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G-Star Raw Cannondale

Uncategorized 18 1531

You have probably already seen pictures of this bike. I saw it first at the Tusindsmil blog a few weeks ago and I meant to post about it, but I couldn’t read any of the text. Since then, I have seen it here, here, and here to name a few places.

I was curious about this limited edition G-Star Raw bike, so I asked Torgny Fjeldskaar, Cannondale’s global design director, to let me know a little more about this collaborative project with the clothing brand. Here is a little bit of what he had to say:

The whole thing came about because their owner is a big fan of Cannondale, so he wanted to do a project with us. The bike is based around a standard ’08 Bad Boy Ultra frame, but as you can see it’s really tricked out with a lot of color-matched parts and special finishes. The fenders and the chain-guard are both especially designed for this bike. My involvement was not much more than giving shape to the chain-fender (G-Star had a pretty clear idea of what they wanted, a raw, industrial look with big round holes) and of course the frame. Colors and graphics were decided by G-Star, and the biggest part of the job was actually to get custom parts. Our product managers deserve a lot of credit for making this happen, after all, it is not every day a huge company like Shimano makes 500 units of anything, let alone in a finish they’ve never used themselves…

So it sounds like G-Star knew exactly what they wanted this bike to look like and Cannondale was able to make it happen. Regardless of who did what with the design, I think the bike turned out very nice. Too bad they are only making 500 of them.

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  1. Fritz January 29, 2008 at 1:51 pm -  Reply

    Wow, that looks really good. I like it.

  2. erik k January 29, 2008 at 2:06 pm -  Reply

    While the bike itself may be good looking, I was turned off by the marketing hype, overpricing, and gimmicky jacket. I have also posted about this bike on my blog I wonder if Michael Ball is jealous

  3. bikesgonewild January 29, 2008 at 7:52 pm -  Reply

    …i agree w/ mr k on this one except the reference to ball being jealous…

    …micheal ball is too self-absorbed to be jealous…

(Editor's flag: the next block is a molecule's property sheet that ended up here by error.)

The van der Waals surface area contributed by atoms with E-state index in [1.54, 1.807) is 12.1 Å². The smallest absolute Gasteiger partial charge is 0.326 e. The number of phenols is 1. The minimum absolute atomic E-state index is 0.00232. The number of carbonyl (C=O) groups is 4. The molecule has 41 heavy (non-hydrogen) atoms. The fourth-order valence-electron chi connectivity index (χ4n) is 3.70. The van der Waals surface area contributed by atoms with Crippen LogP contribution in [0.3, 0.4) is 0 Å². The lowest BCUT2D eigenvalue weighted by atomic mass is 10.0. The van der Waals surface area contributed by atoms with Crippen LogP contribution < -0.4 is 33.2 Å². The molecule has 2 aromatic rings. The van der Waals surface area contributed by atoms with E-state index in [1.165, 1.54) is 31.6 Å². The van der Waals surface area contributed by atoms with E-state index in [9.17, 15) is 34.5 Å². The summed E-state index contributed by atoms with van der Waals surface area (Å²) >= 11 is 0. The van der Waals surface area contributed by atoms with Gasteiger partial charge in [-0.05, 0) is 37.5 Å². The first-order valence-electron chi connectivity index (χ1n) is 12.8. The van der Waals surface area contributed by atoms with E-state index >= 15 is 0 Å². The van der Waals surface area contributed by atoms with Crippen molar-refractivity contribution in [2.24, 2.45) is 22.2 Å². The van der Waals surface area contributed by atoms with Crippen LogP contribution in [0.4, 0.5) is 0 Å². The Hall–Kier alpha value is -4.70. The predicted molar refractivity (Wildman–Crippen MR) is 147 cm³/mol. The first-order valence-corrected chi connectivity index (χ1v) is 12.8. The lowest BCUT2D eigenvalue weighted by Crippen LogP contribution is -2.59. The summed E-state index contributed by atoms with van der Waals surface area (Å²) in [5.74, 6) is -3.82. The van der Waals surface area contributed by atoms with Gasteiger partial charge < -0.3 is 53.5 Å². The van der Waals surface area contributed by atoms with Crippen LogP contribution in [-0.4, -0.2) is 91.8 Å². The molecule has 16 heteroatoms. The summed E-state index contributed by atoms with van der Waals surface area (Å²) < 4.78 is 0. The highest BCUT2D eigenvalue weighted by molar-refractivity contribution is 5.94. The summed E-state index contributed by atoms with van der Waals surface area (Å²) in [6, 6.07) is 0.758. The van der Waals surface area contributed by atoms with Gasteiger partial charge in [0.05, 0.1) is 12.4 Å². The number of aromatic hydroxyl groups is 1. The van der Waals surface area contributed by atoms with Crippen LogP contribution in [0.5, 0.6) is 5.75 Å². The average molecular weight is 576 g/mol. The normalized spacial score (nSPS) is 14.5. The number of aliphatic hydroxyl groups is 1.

…just sayin’…

  4. Fritz January 29, 2008 at 8:58 pm -  Reply

    You crack me up, Wild.

    Don’t forget, though, that your buddy Gary F kind of cultivates the “Rock Star” image too! 🙂

  5. bikesgonewild January 29, 2008 at 9:51 pm -  Reply

    …fritz, i’ll grant you g-fish fits the ‘rock star’ image in a self-promoted way, but he’s also a down to earth, accessible guy most of the time…

    …gary lives modestly (considering) & while, yes, he can afford the time better than most, gary is a serious ass rider (i believe it’s called bike development, for tax purposes, hah !)…

    …nonetheless, the man regularly takes the time to sit down & talk w/ anybody in the sport, which for the average bike joe who might like to do that, is a real bike bonding experience…a lotta folks get the opportunity to see the sport & one of their heroes for what it’s really all about & they cherish that…

    …joe breeze is the same way, w/ out the rock image…totally down to earth…

    …so, flashy clothes, nonetheless, ol’ g-fish is a far cry from micheal ball…even frankie andreau couldn’t get time w/ ball & the guy was his boss…

  6. James January 30, 2008 at 9:06 am -  Reply

    Erik K, I see your point. Yeah the bike is trendy and I don’t care too much about the jacket, but I still think it is a very nice looking bike. Granted this bike is limited edition and really expensive so it may not be the best example to make my point, but I am happy to see fashion/design oriented bikes that have potential to expand the market. Bikes like this may or may not appeal to true bike geeks (like most of us) but I think these are exactly the kinds of designs that have the potential to get more people riding. I see nothing wrong with a little more focus on fashion in the bike industry; automotive designers have been successfully doing that for quite some time.